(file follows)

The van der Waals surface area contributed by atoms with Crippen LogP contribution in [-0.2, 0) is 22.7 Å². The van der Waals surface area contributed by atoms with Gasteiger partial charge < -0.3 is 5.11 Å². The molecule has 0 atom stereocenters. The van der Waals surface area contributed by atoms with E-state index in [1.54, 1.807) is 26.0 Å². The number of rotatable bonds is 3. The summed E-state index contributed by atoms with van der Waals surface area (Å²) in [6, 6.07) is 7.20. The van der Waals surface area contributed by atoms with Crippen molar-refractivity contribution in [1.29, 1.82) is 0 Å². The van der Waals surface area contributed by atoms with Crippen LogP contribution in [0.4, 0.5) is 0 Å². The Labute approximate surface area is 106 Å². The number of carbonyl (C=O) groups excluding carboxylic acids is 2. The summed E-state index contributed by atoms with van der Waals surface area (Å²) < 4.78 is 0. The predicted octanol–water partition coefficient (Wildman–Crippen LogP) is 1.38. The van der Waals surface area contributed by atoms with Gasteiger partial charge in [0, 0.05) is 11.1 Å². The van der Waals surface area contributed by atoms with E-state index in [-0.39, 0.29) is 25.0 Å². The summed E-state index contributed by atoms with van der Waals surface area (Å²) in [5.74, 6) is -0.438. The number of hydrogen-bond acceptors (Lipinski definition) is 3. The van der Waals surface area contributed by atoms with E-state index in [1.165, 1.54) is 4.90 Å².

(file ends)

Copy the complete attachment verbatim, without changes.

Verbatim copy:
The van der Waals surface area contributed by atoms with Crippen LogP contribution in [-0.2, 0) is 22.7 Å². The van der Waals surface area contributed by atoms with Gasteiger partial charge < -0.3 is 5.11 Å². The molecule has 0 atom stereocenters. The van der Waals surface area contributed by atoms with E-state index in [1.54, 1.807) is 26.0 Å². The number of rotatable bonds is 3. The summed E-state index contributed by atoms with van der Waals surface area (Å²) in [6, 6.07) is 7.20. The van der Waals surface area contributed by atoms with Crippen molar-refractivity contribution in [1.29, 1.82) is 0 Å². The van der Waals surface area contributed by atoms with Crippen LogP contribution in [0.4, 0.5) is 0 Å². The Labute approximate surface area is 106 Å². The number of carbonyl (C=O) groups excluding carboxylic acids is 2. The summed E-state index contributed by atoms with van der Waals surface area (Å²) < 4.78 is 0. The predicted octanol–water partition coefficient (Wildman–Crippen LogP) is 1.38. The van der Waals surface area contributed by atoms with Gasteiger partial charge in [0, 0.05) is 11.1 Å². The van der Waals surface area contributed by atoms with E-state index in [-0.39, 0.29) is 25.0 Å². The summed E-state index contributed by atoms with van der Waals surface area (Å²) in [5.74, 6) is -0.438. The number of hydrogen-bond acceptors (Lipinski definition) is 3. The van der Waals surface area contributed by atoms with E-state index in [1.165, 1.54) is 4.90 Å².